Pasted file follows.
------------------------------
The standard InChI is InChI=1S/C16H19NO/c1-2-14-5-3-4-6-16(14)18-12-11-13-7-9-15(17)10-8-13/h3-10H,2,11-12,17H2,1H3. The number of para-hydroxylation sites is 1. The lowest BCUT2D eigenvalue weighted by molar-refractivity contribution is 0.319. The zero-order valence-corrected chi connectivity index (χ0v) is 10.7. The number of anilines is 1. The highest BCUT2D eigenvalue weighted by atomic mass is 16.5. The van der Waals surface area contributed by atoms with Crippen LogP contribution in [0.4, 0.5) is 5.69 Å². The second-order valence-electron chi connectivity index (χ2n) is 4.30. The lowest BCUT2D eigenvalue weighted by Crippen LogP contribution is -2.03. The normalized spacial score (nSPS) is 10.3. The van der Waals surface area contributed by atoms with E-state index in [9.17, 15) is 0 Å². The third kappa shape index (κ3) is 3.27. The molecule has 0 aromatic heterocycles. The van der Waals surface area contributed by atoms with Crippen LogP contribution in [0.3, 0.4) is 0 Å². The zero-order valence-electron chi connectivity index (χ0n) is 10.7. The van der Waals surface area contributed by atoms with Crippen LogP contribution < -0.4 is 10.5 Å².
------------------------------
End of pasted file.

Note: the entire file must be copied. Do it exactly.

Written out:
The standard InChI is InChI=1S/C16H19NO/c1-2-14-5-3-4-6-16(14)18-12-11-13-7-9-15(17)10-8-13/h3-10H,2,11-12,17H2,1H3. The number of para-hydroxylation sites is 1. The lowest BCUT2D eigenvalue weighted by molar-refractivity contribution is 0.319. The zero-order valence-corrected chi connectivity index (χ0v) is 10.7. The number of anilines is 1. The highest BCUT2D eigenvalue weighted by atomic mass is 16.5. The van der Waals surface area contributed by atoms with Crippen LogP contribution in [0.4, 0.5) is 5.69 Å². The second-order valence-electron chi connectivity index (χ2n) is 4.30. The lowest BCUT2D eigenvalue weighted by Crippen LogP contribution is -2.03. The normalized spacial score (nSPS) is 10.3. The van der Waals surface area contributed by atoms with E-state index in [9.17, 15) is 0 Å². The third kappa shape index (κ3) is 3.27. The molecule has 0 aromatic heterocycles. The van der Waals surface area contributed by atoms with Crippen LogP contribution in [0.3, 0.4) is 0 Å². The zero-order valence-electron chi connectivity index (χ0n) is 10.7. The van der Waals surface area contributed by atoms with Crippen LogP contribution < -0.4 is 10.5 Å².